MI6 looks back at the cars 007 drove in the original Ian Fleming adventures...

Literary Bond Cars - Fleming Era
24th May 2004

Although James Bond will forever be associated with Aston Martin, in the books he is very much a Bentley man. The first time we meet Bond in Casino Royale, he is driving a 4½ litre Bentley and while he is to be found behind the wheel of a service owned Aston Martin in Goldfinger, he owns a total of three Bentley's in the Fleming books.

The first car we find him with is one of the last 4½ litre Bentleys with an Amherst Villiers supercharger. Built in 1930, Bond had bought the car in 1933 and kept it in storage during the Second World War. A battleship grey Convertible coupé, the Bentley had large French Marchal headlamps and an Amherst Villiers supercharger.

Although badly damaged in Casino Royale, the car was repaired in time to make an appearance in Moonraker. Its reappearance was shortlived though, as the car was smashed by the release of fourteen tons of newsprint from the back of a lorry in the same story. The 4½ litre supercharged Bentley, known as the "blower Bentley", was a car built specifically for racing and James Bond must have cursed his luck when the car was written off, as only 55 were ever made.

Above: A blower Bentley showing off the twin Marchal headlamps and Amherst Villiers supercharger.

At the end of Moonraker, Bond purchases his second Bentley, a new 1953 Mark VI with an open touring body. Again it was battleship grey with dark blue leather upholstery. After test-driving it, Bond informs the garage "She is sold on one condition. That you get her over to the ferry terminal at Calais by tomorrow evening." Quite a different car from the blower, it is not clear what happened to it as it is not referred to it in any of the subsequent books. Perhaps the car broke down on the way and didn't make Calais.

Above: A Bentley Mark VI.

In Goldfinger we find Bond in an Aston Martin at long last. Described as a battleship grey DB III, it should probably have been more correctly described as an Aston Martin DB Mark III, the third incarnation of the DB 2/4 with a new front grill based on the DB3S racing car.

Bond's car was provided by the service and fitted with a number of extras, although not as many as the DB5 in the film and its ejector seat.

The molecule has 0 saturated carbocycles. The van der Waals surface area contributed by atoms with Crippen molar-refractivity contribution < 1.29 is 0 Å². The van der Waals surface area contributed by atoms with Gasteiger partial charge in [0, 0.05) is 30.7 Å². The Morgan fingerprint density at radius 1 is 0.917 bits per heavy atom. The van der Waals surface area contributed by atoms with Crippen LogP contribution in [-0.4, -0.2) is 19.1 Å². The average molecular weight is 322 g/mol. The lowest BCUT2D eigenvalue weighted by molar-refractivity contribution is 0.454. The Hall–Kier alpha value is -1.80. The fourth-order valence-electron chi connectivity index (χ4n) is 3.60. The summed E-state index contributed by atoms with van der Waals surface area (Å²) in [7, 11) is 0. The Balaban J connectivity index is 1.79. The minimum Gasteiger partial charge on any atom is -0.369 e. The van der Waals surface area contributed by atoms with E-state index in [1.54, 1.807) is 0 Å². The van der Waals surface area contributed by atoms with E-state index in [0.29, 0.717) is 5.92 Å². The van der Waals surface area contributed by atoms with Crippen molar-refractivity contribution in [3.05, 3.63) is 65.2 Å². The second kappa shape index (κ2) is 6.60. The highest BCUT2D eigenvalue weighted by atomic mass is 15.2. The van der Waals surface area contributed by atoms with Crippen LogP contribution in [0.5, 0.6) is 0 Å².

James Bond's final Bentley first appears in 1961 in Thunderball. Described as "the most selfish car in England", Bond had bought the wreck of a Mark II Continental with the R-Type chassis after its previous owner, "some rich idiot", had written it off against a telegraph pole. In addition to having the chassis straightened and upgrading the engine from 4½ litres to the Mark IV 4.9 litre engine, Bond commissioned a body from Mulliners, who "had sawn off the old cramped sports saloon body and had fitted a trim, rather square convertible two-seater affair". Again the car is painted battleship grey, this time upholstered in black leather, with two-inch exhaust pipes to produce the depth of growl demanded by Bond and the nose sports a big octagonal silver bolt in place of the Bentley winged B.

Above: Aston Martin DB Mark III

In fact Ian Fleming had written to Rolls Royce's chairman, Whitney Straight, in 1957 requesting information for Bond's new car. As an owner of two Ford Thunderbirds, Fleming wrote; "I would like it to be a cross between a Continental Bentley and a Ford Thunderbird - i.e. a smallish cockpit with a long bonnet line and a large boot behind". Fleming was directed to Mulliners, who were designing such a car for a Portuguese owner, but the cost proved to be prohibitive and instead a new design was built by Henri Capron in France. With a long Thunderbird like boot, the latter design seems closer to Fleming's request than the Mulliners design.

Above: The Henri Capron designed Bentley Continental


Two years later in On Her Majesty's Secret Service we find the same Bentley with a new improvement. Against the advice of Rolls Royce, who said that the crankshaft bearings would be unable to cope with the extra strain and withdrew their guarantees, Bond had fitted an Arnott supercharger controlled by a magnetic clutch.

Bond finally gets a chance to try his new toy on the way to Royale-Les-Eaux while racing a girl headed in the same direction. Activating the supercharger by flipping up a red switch on the dash, he takes the car up to 125 mph - the engine is undamaged and the girl eventually becomes Mrs Bond. But that is another story.

Thanks to David Leigh.